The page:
- The total number of conflicts/near-misses between all road-users decreased by 44%.
- Bike/vehicle conflicts reduced by 61%.
- 85% of cyclists now feel safe, compared to 3% before.
- LUNCH Speaker – Brett Chang (Uber Canada) – Ridesharing and Cyclists: How technology can make for safer roads
- Uber partnered with Share the Road Coalition and was made the ride sharing sponsor for the summit.
- A very impressive message from Uber to support cycling as follows:
- Uber is about offering alternative options for safe, efficient transportation through multimodal connections.
- Uber has acquired JUMP (a pedal assisted vehicle company) to enhance its service.
- Safety is a key objective regarding cycling in the following ways:
- Legal Obligations – all uber drivers will accept a dialogue requiring a legal, mandatory obligation to share the road.
- Awareness and Education – no drop-offs in bike lanes, education video series, door prize stickers.
- Support for Partners – uber bike carriers (e.g. Uber Eats) to be given safety equipment (e.g. bells, lights, etc.).
- Advocacy – join others in voicing support for bike legal protection, infrastructure, designs, etc.
- LUNCH Panel Discussion: The High Impact of Connected Cycling Networks
Moderator: Jacquelyn Hayward Gulati (City of Toronto)
The following 4 panelists gave a short presentation with the following key messages:
Katharine Glowacz (City of Calgary)
- Calgary put in a pilot project of 6.5km of protected cycle tracks using temporary posts
- Cycle volume tripled, and the project was approved
- Challenges include going from one-way to two-way streets and conflicts for access to bus stations
- Advice includes:
- Connecting the network is important
- Pilot approach works
- Data collection important
- Use photos to tell the story
- Leverage the opportunities and experience of other jurisdictions and their best practises.
Tyler Golly (Stantec)
- Edmonton, a city of 1 million, implemented a cycle track network and offered the following advice:
- Frame objective to be broader than just bike lanes
- Complete streets are about more than just cycling
- Work to obtain broad community support and listen to concerns
- Use visuals for analysis rather than just the numbers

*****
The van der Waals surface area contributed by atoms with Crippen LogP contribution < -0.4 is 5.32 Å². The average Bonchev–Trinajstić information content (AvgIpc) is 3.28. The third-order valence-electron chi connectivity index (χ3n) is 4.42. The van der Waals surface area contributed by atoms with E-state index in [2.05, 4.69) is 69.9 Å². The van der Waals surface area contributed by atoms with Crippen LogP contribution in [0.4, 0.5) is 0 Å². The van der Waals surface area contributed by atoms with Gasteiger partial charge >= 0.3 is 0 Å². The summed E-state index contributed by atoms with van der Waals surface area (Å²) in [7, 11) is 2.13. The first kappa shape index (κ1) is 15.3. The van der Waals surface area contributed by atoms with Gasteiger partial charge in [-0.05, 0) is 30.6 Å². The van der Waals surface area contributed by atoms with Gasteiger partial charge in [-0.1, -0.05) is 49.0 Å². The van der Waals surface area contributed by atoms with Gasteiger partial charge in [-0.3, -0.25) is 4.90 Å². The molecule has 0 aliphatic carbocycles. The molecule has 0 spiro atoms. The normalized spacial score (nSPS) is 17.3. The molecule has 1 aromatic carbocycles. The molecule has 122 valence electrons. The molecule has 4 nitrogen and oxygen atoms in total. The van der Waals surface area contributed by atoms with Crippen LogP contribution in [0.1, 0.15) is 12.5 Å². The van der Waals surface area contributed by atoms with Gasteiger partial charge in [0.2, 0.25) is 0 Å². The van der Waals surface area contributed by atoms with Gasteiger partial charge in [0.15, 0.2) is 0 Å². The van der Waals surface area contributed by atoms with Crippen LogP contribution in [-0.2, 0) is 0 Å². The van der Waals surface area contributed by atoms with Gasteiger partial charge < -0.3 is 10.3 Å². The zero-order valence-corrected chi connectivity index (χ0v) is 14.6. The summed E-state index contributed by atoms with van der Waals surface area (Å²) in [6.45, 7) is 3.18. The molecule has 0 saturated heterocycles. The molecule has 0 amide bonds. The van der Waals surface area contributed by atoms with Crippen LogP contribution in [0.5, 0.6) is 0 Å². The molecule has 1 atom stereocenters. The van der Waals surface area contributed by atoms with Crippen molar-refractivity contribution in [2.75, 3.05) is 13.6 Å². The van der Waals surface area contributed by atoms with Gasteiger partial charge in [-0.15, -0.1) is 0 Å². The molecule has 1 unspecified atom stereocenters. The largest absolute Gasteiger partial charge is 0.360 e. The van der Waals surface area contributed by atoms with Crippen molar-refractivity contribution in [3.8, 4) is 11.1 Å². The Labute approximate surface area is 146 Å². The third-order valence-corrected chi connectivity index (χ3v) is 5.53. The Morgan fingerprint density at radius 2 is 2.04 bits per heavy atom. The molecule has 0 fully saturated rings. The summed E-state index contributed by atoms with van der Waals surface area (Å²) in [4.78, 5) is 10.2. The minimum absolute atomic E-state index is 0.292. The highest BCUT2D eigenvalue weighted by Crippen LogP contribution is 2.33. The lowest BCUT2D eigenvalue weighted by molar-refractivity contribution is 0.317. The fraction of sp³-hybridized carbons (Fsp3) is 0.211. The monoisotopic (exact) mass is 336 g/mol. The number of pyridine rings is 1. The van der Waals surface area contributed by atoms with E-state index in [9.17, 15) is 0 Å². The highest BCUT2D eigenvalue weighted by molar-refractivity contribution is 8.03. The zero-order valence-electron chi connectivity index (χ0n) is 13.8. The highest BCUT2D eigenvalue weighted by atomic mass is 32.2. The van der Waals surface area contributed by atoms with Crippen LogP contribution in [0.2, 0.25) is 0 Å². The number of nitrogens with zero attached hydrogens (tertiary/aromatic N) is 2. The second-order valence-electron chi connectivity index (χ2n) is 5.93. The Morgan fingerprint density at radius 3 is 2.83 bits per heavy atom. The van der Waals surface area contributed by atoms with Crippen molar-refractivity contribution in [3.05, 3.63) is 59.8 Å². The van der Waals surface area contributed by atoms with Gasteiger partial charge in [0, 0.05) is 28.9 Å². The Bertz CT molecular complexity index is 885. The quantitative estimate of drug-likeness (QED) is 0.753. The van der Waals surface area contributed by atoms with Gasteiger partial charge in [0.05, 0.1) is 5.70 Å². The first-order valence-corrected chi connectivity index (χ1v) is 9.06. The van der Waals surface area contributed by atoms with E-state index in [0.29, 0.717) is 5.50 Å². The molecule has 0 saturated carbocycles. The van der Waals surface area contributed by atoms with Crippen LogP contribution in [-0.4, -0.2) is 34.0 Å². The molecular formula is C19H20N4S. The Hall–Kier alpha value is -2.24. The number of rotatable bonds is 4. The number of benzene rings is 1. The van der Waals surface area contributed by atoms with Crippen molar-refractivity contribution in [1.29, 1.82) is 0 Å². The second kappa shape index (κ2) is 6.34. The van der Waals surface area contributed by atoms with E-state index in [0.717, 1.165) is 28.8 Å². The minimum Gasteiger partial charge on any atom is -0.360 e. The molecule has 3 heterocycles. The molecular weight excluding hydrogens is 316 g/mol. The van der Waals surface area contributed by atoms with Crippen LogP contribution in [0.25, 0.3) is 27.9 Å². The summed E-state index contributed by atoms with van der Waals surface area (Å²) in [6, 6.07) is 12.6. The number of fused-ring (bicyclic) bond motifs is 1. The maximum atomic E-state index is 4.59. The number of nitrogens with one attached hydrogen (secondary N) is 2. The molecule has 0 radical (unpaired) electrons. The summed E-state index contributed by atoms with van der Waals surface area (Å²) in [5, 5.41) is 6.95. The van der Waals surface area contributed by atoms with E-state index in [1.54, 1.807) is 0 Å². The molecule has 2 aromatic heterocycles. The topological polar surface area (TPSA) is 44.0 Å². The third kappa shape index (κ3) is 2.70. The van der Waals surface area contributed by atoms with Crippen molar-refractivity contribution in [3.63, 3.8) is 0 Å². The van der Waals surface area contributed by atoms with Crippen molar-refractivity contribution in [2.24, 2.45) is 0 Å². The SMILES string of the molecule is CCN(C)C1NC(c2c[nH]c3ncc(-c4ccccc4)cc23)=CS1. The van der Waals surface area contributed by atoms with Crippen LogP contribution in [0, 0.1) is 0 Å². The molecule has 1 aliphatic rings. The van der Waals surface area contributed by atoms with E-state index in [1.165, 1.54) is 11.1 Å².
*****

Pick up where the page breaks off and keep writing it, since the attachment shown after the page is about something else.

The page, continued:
- Make the project attractive with street scaping. It can’t look like garbage.
- Data collection is important. Partner with a 3rdparty for enhance objectivity like a university.
Jean-François Pronovost (Vélo Québec)
- The importance of route connections was emphasized in building La Route Verte, a 5000km bike network for touring, recreation, and in urban areas commuting trips.
- Challenges included dealing with local parochial issues, but now La Route Verte is branded as the backbone of the Provincial Bike Network.
- Trip purpose has not become important for building new routes, just being part of the network is key.
- Over a 5 year period to 2015 a survey showed that overall cycling increased by 20%, but commuter cycling by 200%.
Dorothy Kowpak (City of Vaughan)
- Vaughan is planning for 13.4km of cycling facilities in their future downtown development plan.
- All residents will be within 200m of a cycle track.
- Concurrent Session (#3) – Cycling Design (2 part session)
Part One: Ontario Traffic Manual Book 18 (David McLaughlin, WSP Canada and Marco D’Angelo, Ontario Traffic Council):
- Cycling Facilities are being updated in Book 18 which was last completed in 2013.
- Changes are necessary due more innovative designs, pedestrian/cyclist conflicts, new facilities (advisory bike lanes, median bike lanes) complete streets concept, vision “o” movement for safety, urban intensification, pavement markings, and climate change
- Some of the additions being considered are as follows:
- Improve the facility selection nomograph
- Intersection treatments – protected, cross rides, 2-stage bike boxes, tactile strips for handicapped (AODA compliance)
- Sharrows not a facility type
- Liability and risk considerations for designers and operators
- New guidelines are also being developed:
- Provincial Maintenance guidelines
- Transit mobility hubs
- Trip-end facilities – parking, showers, repair stations
An on-line survey is available to participate – www.surveymonkey.com/r/2018OBSOTC
and a web site for information: – OTMBook18Update@wsp.com
Part Two: Members of the Ontario chapter of the Association of Pedestrian and Bicycle Professionals (APBP) hosted a workshop on key bikeway design topics and associated case studies.
- Topics included protected intersections, cross-rides, cycle tracks (one-way or two-way), buffered bike lanes, pilot projects and data collection and how to select appropriate bikeway facilities for specific locations.
- A work group reviewed the application of Advisory Bike Lanes which are popular in Europe and the USA and involve placing bike lanes on quiet, low volume local roads in urban areas, that have only one lane for two way traffic. See Ottawa’s video here:
- Closing Session – 2028: Cycling Into the Next Decade
Four panellists, 4 slides each and 5 minutes to highlight a future issue for cyclists. Topics included:
- Identify cyclists as a new roadway userwithin the Ontario Highway Traffic Act to gain a higher legal profile for cyclists
- Automated vehicles (AV)should be a positive force for cyclists by creating more road space due to offsetting parking and road space demands, unless AV’s are retrofitted into the existing status quo where a mix of operations will create conflicts.
- Cycle Tracks can be a means of building coalitions and support for cycling if selected motor vehicles such as ambulances and delivery vehicles are allowed to use them.
- Protected Vulnerable Road Users Act (Bill 158/37) is needed to enhance the existing Vulnerable Road User Laws (Bill 174 – Road Safety Act) in Ontario.
Summit Ended at 4:30pm
Summit Event Summary – Share the Road Cycling Coalition will be providing a event summaryon their website shortly.
Member, Niagara Freewheelers and Bike Niagara